S/DB Antuan Edwards, WR Terry Glenn, and LS Rob Davis visit with students & faculty at MacArthur Elementary School on Wednesday to promote the D.A.R.E. program.
Wednesday, fifth-graders at MacArthur Elementary School in Green Bay let loose helium balloons into a warm spring breeze, watching them drift across a field and soar above the trees before disappearing in the distance. Afterward, they engaged in playful dance and song with Brown County Police Captain John Gossage, vowing with their words to stay away from harmful drugs, demonstrating with their flawless choreography that in previous meetings with Gossage, he'd had their attention.
It was a small, but welcomed sign of the Drug Abuse Resistance Education (D.A.R.E.) program at work in Brown County. If those kids had listened to Gossage long enough to learn those dance moves, imagine what they learned along the way.
It wasn't long ago however that the future of D.A.R.E. in Brown County didn't seem like something to boogie about. Ten thousand dollars short of their necessary funds, D.A.R.E. was in danger of folding.
That was before 12 Green Bay area organizations stepped in to cover the deficit, sponsoring the program by purchasing advertisements that were painted on the sides of D.A.R.E. vehicles ala NASCAR. Among those organizations was the Green Bay Packers, making three donations in the name of the offense, defense and special teams.
On hand at MacArthur Elementary to represent those contributions were wide receiver Terry Glenn, safety/defensive back Antuan Edwards and long snapper Rob Davis, respectively, who accepted the gratitude of D.A.R.E. on behalf of the Packers organization, while thrilling the students with their attendance.
Sue Todey, the president of the Green Bay Area Drug Alliance and the director of student services for Green Bay Public Schools, said the presence of such recognizable faces sent an important message to the D.A.R.E. enrollees in attendance.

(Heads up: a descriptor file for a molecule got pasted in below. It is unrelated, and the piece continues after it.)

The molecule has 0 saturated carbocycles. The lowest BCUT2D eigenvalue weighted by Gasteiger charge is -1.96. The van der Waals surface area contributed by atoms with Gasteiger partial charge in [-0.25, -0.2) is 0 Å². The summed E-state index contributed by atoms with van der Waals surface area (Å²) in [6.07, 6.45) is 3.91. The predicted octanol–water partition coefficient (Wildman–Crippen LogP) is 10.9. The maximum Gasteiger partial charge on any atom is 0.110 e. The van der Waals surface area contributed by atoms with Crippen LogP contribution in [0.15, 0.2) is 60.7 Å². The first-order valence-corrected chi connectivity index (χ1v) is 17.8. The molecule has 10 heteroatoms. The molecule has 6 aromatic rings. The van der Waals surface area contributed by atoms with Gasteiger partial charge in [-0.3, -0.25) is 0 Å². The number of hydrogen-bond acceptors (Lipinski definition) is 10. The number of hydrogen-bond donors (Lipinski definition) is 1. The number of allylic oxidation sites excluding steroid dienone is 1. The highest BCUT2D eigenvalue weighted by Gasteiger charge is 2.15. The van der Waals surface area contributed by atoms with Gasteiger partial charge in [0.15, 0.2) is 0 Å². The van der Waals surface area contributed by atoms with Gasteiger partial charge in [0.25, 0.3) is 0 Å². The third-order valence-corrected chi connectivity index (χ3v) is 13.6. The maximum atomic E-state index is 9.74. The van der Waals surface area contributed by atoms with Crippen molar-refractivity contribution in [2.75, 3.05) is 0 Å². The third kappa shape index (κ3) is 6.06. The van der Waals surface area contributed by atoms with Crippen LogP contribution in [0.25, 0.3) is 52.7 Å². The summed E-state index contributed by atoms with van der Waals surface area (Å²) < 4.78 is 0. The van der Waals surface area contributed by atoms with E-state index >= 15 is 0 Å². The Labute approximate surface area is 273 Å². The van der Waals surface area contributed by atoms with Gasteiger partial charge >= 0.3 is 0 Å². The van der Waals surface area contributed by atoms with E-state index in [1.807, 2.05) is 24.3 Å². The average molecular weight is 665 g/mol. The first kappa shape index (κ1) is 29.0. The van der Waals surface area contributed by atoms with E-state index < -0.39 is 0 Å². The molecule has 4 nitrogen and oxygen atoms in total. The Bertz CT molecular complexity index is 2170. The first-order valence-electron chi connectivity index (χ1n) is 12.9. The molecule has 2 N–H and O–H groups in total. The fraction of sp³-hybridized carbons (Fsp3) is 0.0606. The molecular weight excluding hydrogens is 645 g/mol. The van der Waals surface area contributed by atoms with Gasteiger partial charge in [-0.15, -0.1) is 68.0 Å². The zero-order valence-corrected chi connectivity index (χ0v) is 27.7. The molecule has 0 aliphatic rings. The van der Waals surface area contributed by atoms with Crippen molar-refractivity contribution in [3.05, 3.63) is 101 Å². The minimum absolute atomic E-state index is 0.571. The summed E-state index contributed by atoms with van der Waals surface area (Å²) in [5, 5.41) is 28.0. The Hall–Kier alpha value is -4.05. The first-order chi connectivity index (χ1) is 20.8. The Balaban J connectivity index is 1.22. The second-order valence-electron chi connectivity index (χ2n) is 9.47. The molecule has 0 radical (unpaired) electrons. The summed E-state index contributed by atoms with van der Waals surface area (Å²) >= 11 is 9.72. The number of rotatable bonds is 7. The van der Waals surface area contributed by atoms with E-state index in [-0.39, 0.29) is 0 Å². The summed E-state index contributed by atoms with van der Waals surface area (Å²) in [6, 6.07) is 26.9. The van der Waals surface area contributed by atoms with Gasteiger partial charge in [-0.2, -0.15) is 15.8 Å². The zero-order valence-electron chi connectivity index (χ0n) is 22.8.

"It shows these kids that this entire community cares about them, not just parents and teachers," Todey said. "There's a wide range of people here today who are saying, we want to provide you with the best kind of education and quality of life that you can have. . . That's significant because studies have shown that one of the most important things for kids developmentally is to see that adults care for them."
This year more than 3,000 fifth and sixth grade Brown County students will go through the D.A.R.E. program, which looks to not only instruct youngsters about the dangers of drugs and alcohol, but also to give them the tools necessary to avoid negative peer pressure situations, build self-esteem and resist gangs and group violence.
"D.A.R.E. by itself is not the answer to drug and alcohol abuse in our society, but it's certainly part of the solution to this problem," said Brown County Sheriff Thomas Hintz.
For the Packers, the decision to help keep D.A.R.E. afloat was an easy one.
"Drug and alcohol prevention is the program that you just can't ever do too much to support," said Jerry Parins, Packers corporate security officer. "We are very happy to be associated with D.A.R.E. and to be able to provide assistance for such a worthy cause."
It's money well spent, Todey assured.
"(D.A.R.E.) is a wonderful program," she said. "While it may be costly, unless we prevent alcohol and drug abuse problems, we will have to pay much more in the way of dealing with problems in the future. Prevention is always much less expensive than is intervention in terms of dollars and human suffering."
And with the influence of D.A.R.E. in their lives, perhaps the futures of these young students will be as bright as their smiles were upon shimmying with Gossage and shaking hands of guys named Glenn, Edwards and Davis.